Directed by Sandler’s longtime cohort, Dennis Dugan, Just Go With It is actually a loose remake/desecration of Cactus Flower, which won an Oscar for Goldie Hawn. The shenanigans produce a few laughs. But this cynical farce is a rummage sale of gross stereotypes, from gay sailors to a negligent Hispanic nanny. It’s also a transparent vanity project for Aniston, who struts her gym-toned bod in a bikini competition with this SI Swimsuit model who’s half her age. The whole post-Brad campaign to prove Aniston’s hotness is getting very tired.
As for the story, it holds no surprises. It doesn’t deviate from the inevitable outcome that Danny will eventually dump the pretty young thing for the MILF helpmate sitting under his nose. And as Sandler’s soul undergoes the requisite cosmetic redemption—transforming him from heartless cad to devoted suitor and loving stepdad—we don’t buy it for a second.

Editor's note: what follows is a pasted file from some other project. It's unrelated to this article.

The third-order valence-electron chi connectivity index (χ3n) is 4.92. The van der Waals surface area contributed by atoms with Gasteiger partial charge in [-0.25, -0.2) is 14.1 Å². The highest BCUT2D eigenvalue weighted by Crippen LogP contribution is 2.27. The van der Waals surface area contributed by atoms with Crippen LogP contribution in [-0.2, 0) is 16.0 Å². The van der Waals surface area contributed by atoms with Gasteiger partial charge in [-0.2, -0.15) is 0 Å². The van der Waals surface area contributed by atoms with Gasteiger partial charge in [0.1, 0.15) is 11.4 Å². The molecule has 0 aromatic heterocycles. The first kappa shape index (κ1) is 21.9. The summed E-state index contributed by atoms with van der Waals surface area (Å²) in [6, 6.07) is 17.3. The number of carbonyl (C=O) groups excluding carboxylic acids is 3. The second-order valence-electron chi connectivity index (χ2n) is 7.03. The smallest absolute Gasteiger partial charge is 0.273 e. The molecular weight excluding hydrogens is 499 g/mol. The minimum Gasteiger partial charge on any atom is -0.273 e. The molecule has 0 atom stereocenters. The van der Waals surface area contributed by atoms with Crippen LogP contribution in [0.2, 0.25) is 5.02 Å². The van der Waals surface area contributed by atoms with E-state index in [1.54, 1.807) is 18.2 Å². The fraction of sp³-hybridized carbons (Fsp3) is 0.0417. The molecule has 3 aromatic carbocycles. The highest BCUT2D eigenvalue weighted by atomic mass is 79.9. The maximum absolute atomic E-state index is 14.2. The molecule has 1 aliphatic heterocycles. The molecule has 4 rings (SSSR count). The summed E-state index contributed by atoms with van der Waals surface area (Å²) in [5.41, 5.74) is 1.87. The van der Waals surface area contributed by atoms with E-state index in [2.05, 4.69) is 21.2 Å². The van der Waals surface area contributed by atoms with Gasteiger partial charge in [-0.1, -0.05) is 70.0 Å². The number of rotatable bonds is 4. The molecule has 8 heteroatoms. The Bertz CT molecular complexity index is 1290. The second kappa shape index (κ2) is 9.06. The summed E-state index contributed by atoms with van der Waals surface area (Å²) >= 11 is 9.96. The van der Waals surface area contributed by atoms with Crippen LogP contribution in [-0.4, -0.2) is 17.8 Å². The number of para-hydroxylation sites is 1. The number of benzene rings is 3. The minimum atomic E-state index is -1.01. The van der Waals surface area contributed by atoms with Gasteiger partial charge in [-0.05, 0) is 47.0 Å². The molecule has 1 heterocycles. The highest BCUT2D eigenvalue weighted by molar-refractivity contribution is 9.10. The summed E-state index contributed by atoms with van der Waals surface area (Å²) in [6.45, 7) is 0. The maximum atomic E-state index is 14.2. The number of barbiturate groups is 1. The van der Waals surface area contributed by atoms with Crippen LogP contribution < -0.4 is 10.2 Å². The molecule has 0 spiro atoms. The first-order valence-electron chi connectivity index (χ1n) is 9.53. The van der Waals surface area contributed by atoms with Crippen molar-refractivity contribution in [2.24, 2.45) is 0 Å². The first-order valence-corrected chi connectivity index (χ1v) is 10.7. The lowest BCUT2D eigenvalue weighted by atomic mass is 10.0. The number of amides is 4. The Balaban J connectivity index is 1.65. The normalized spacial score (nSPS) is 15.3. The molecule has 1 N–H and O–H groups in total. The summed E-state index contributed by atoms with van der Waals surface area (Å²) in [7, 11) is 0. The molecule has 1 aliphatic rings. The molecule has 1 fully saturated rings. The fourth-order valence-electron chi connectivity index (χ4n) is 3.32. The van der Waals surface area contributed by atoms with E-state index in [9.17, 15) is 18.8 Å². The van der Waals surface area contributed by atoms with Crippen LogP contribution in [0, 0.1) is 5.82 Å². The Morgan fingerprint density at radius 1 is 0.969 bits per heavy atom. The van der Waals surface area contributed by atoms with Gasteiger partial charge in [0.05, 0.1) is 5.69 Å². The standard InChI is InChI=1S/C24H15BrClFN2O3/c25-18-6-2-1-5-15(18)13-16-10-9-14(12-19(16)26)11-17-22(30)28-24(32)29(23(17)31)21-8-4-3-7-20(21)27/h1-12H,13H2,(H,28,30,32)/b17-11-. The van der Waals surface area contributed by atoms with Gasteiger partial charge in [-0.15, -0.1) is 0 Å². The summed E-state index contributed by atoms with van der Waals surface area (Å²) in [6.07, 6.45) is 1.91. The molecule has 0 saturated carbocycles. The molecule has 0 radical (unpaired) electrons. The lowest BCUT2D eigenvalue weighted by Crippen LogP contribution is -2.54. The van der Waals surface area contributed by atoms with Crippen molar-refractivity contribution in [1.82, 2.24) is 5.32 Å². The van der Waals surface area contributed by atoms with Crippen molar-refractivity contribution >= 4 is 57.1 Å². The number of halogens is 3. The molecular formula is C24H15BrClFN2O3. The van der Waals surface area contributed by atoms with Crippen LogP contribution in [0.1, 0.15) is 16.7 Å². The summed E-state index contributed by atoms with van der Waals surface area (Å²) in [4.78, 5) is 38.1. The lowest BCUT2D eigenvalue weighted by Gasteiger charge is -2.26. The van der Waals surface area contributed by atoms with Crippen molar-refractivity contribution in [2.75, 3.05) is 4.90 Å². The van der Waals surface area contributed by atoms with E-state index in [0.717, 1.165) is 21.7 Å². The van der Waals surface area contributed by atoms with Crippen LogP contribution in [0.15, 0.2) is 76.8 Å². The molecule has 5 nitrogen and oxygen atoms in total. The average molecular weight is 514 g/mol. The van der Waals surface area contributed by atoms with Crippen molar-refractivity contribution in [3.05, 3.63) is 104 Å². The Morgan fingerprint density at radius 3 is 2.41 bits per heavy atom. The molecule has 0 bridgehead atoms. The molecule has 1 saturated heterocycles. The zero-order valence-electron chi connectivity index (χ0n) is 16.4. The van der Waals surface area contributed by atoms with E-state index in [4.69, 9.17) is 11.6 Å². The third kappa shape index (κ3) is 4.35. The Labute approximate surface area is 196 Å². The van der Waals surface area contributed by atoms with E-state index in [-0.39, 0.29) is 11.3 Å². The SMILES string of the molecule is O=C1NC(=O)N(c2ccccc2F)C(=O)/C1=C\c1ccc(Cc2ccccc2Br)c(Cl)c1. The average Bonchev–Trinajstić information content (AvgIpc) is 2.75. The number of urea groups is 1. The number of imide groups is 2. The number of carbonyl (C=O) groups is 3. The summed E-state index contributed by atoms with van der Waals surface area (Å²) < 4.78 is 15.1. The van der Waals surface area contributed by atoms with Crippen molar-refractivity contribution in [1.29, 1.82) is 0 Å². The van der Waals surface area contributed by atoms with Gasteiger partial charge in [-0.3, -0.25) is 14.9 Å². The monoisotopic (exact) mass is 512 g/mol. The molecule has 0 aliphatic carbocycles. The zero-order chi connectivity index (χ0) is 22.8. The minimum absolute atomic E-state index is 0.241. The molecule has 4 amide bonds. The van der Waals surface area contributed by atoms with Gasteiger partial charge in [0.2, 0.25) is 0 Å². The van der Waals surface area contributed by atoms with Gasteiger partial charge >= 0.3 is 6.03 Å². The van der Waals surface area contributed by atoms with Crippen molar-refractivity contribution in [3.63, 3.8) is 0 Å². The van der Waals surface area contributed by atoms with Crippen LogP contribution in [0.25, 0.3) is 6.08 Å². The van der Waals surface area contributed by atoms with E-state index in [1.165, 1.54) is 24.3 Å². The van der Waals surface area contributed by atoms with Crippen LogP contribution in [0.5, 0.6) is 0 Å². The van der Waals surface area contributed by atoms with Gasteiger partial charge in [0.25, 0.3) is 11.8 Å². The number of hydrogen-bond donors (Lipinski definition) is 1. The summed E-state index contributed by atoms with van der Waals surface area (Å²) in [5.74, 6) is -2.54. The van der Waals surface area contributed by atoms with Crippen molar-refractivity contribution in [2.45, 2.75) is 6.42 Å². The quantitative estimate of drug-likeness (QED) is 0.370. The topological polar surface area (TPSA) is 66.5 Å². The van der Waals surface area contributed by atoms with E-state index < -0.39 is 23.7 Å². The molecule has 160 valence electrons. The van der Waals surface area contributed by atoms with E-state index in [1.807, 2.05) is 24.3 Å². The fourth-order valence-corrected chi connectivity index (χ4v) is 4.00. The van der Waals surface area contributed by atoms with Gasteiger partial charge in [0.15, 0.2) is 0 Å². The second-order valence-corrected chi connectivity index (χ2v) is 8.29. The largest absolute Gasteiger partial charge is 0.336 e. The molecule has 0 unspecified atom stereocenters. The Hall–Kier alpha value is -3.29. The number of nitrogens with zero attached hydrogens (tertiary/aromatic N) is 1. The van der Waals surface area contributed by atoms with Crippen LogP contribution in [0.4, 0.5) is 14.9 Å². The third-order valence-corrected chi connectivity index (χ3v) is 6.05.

Adam Sandler should just give up making romantic comedies, even though they make scads of money. He should start making an honest living—playing villains in Bond movies. He could stroke a white Persian cat, do squeaky voices and give full reign to his evil inner child. Continue…
By Brian D. Johnson - Tuesday, January 25, 2011 at 12:55 PM - 3 Comments